Henry Ossawa Tanner’s Nicodemus Visiting Jesus (1899), the artist’s renowned painting of a moment in the Gospel of John during which the Pharisee Nicodemus listens intently to Christ’s teachings. Tanner, a master of the religious nocturne, uses light in subtle variations to create a spiritual aura, enhancing the message of the biblical subject matter. This work was one of several paintings Tanner created during his two trips to Jerusalem between 1897 and 1899, after expatriating himself from the United States due to racial discrimination. It was bought by the Pennsylvania Academy of Fine Arts, of which the artist was the first African American graduate.

.George Bellows’s Outside the Big Tent (1912), one of two oil paintings the artist created documenting a benefitcircus organized by hiswife, Emma, in her hometown of Montclair, New Jersey.Bellows submitted this work’s companion painting, The Circus, to the Armory Show in1913, where it received high praise for its drama and evocative quality. Both Outside the Big Tent and The Circusexhibit the artist’s signature dynamic brushwork, and predilection for painting spontaneous movement and action.

 Charles Burchfield’s The Night Wind (1918), a haunting watercolor portraying the unsettling effects of darkness and the elements on the human experience as clouds and snow drifts morph into monstrous shapes overtaking a homestead. 

New York Night , 1928-1929 Georgia O'Keeffe

Radiator Building — Night, New York by Georgia O'Keeffe 1927 

•Georgia O’Keeffe’s New York Night (1927), a prime example of the artist’s now signature modernist style—as well as her shift from depicting nature’s landscapes to urban scenery—developed during her time in New York City between 1926 and 1929. A particularly popular subject during this period, New York skyscrapers were perceived as a symbol of technological innovation. O’Keeffe’s renderings were created based on observations of the height and distance of various structures, as well as the careful study of nighttime conditionsand the interplay between light, wind, and the moon. New York Night is one of several paintings that captured the view from the artist’s apartment at the Shelton Hotel.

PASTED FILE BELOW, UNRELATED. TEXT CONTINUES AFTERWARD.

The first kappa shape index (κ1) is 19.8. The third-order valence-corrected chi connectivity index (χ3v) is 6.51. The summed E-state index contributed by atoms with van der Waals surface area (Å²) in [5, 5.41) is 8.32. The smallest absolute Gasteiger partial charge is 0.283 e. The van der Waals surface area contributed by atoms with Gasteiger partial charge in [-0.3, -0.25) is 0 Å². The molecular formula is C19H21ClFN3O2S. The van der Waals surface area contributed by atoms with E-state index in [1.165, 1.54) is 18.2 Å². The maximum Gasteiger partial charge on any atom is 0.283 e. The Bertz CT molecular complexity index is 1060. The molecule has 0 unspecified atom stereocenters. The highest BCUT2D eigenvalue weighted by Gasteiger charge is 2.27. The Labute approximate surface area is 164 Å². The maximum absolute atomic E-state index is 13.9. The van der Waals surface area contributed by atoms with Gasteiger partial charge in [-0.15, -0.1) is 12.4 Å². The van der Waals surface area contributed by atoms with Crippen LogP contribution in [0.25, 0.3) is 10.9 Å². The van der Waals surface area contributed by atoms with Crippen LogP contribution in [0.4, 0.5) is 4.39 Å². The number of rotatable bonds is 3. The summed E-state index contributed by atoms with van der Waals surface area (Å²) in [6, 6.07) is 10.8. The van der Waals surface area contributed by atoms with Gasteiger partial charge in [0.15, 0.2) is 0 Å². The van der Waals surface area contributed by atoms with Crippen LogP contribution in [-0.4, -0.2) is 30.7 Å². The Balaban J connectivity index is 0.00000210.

Andrew Wyeth’s Night Hauling(1944), an unsettling depiction of a nocturnal lobster thief at work just as the threat of air raids duringWorld War II made the night a time of anxiety. The painting testifies to Wyeth’s ability to record an unusual light conditionwith great accuracy—phosphorescent algae growing in seawater. 

Beauford Delaney’s Untitled (Jazz Club) (c. 1950), one of the artist’s depictions of Harlem’s vibrant jazz scene early in his career. During the 1940s and 50s, Delaney’s work focused on portraits, modernist interiors, and street scenes, which he rendered using impasto and large areas of saturated color. It was during this time that he forged close connections with Alfred Stieglitz, Georgia O’Keeffe, and Al Hirschfeld, whose work influenced his own artistic sensibility.

Night Vision is accompanied by a fully illustrated catalogue, which includes a lead essay by Joachim Homannon the allure of the night for modern artists from Georgia O’Keeffe to Lee Krasner.C ontributions by Linda Docherty, Associate Professor Emerita of Art History; Alexander Nemerov, Professor of Art and Art History, Stanford University; Avis Berman, art historian and curator, New York; and Daniel Bosch, poet and faculty member, Emory University, explore aspects of American night scenes, such as the nighttime celebration of the Fourth of July, the symbolism of the moon, urban nightlife, and visual images of the night invoked in poetry of the period.